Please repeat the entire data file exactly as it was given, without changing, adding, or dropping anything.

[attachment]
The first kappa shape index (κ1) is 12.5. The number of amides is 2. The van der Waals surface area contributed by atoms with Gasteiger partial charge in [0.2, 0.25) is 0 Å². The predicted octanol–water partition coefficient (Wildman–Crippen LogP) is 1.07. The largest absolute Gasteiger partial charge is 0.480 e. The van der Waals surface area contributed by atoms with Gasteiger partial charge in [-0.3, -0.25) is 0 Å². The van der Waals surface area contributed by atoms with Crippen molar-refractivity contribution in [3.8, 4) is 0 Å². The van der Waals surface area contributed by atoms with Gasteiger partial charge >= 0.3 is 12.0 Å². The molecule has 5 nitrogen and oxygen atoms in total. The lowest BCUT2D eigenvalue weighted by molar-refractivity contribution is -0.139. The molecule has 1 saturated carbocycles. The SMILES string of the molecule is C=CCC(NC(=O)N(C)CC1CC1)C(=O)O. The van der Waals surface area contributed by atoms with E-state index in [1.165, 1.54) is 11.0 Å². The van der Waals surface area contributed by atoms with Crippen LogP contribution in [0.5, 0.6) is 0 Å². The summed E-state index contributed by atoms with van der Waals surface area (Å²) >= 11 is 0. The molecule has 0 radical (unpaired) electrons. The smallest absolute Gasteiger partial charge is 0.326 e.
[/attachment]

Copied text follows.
The first kappa shape index (κ1) is 12.5. The number of amides is 2. The van der Waals surface area contributed by atoms with Gasteiger partial charge in [0.2, 0.25) is 0 Å². The predicted octanol–water partition coefficient (Wildman–Crippen LogP) is 1.07. The largest absolute Gasteiger partial charge is 0.480 e. The van der Waals surface area contributed by atoms with Gasteiger partial charge in [-0.3, -0.25) is 0 Å². The van der Waals surface area contributed by atoms with Crippen molar-refractivity contribution in [3.8, 4) is 0 Å². The van der Waals surface area contributed by atoms with Gasteiger partial charge >= 0.3 is 12.0 Å². The molecule has 5 nitrogen and oxygen atoms in total. The lowest BCUT2D eigenvalue weighted by molar-refractivity contribution is -0.139. The molecule has 1 saturated carbocycles. The SMILES string of the molecule is C=CCC(NC(=O)N(C)CC1CC1)C(=O)O. The van der Waals surface area contributed by atoms with E-state index in [1.165, 1.54) is 11.0 Å². The van der Waals surface area contributed by atoms with Crippen LogP contribution in [0.5, 0.6) is 0 Å². The summed E-state index contributed by atoms with van der Waals surface area (Å²) >= 11 is 0. The molecule has 0 radical (unpaired) electrons. The smallest absolute Gasteiger partial charge is 0.326 e.